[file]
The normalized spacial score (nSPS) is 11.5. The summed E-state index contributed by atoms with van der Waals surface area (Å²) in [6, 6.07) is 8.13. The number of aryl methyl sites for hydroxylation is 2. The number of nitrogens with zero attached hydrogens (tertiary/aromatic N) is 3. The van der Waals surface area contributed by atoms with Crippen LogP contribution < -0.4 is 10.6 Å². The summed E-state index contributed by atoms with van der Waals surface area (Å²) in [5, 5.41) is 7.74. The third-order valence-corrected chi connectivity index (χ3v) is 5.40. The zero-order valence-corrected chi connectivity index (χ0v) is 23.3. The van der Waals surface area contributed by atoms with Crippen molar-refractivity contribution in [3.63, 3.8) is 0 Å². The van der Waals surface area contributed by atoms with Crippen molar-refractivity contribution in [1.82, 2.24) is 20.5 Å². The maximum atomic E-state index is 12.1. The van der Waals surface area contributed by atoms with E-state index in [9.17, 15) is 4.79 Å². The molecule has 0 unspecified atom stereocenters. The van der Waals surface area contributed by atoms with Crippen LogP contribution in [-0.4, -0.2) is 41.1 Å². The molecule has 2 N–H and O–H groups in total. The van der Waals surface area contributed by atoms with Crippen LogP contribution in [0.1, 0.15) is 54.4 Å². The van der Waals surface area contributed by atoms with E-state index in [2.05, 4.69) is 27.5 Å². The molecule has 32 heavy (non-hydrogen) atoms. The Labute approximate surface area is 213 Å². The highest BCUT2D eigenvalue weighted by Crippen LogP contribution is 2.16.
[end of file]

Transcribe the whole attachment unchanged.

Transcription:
The normalized spacial score (nSPS) is 11.5. The summed E-state index contributed by atoms with van der Waals surface area (Å²) in [6, 6.07) is 8.13. The number of aryl methyl sites for hydroxylation is 2. The number of nitrogens with zero attached hydrogens (tertiary/aromatic N) is 3. The van der Waals surface area contributed by atoms with Crippen LogP contribution < -0.4 is 10.6 Å². The summed E-state index contributed by atoms with van der Waals surface area (Å²) in [5, 5.41) is 7.74. The third-order valence-corrected chi connectivity index (χ3v) is 5.40. The zero-order valence-corrected chi connectivity index (χ0v) is 23.3. The van der Waals surface area contributed by atoms with Crippen molar-refractivity contribution in [3.63, 3.8) is 0 Å². The van der Waals surface area contributed by atoms with Crippen molar-refractivity contribution in [1.82, 2.24) is 20.5 Å². The maximum atomic E-state index is 12.1. The van der Waals surface area contributed by atoms with E-state index in [9.17, 15) is 4.79 Å². The molecule has 0 unspecified atom stereocenters. The van der Waals surface area contributed by atoms with Crippen LogP contribution in [-0.4, -0.2) is 41.1 Å². The molecule has 2 N–H and O–H groups in total. The van der Waals surface area contributed by atoms with Crippen LogP contribution in [0.1, 0.15) is 54.4 Å². The van der Waals surface area contributed by atoms with E-state index in [2.05, 4.69) is 27.5 Å². The molecule has 32 heavy (non-hydrogen) atoms. The Labute approximate surface area is 213 Å². The highest BCUT2D eigenvalue weighted by Crippen LogP contribution is 2.16.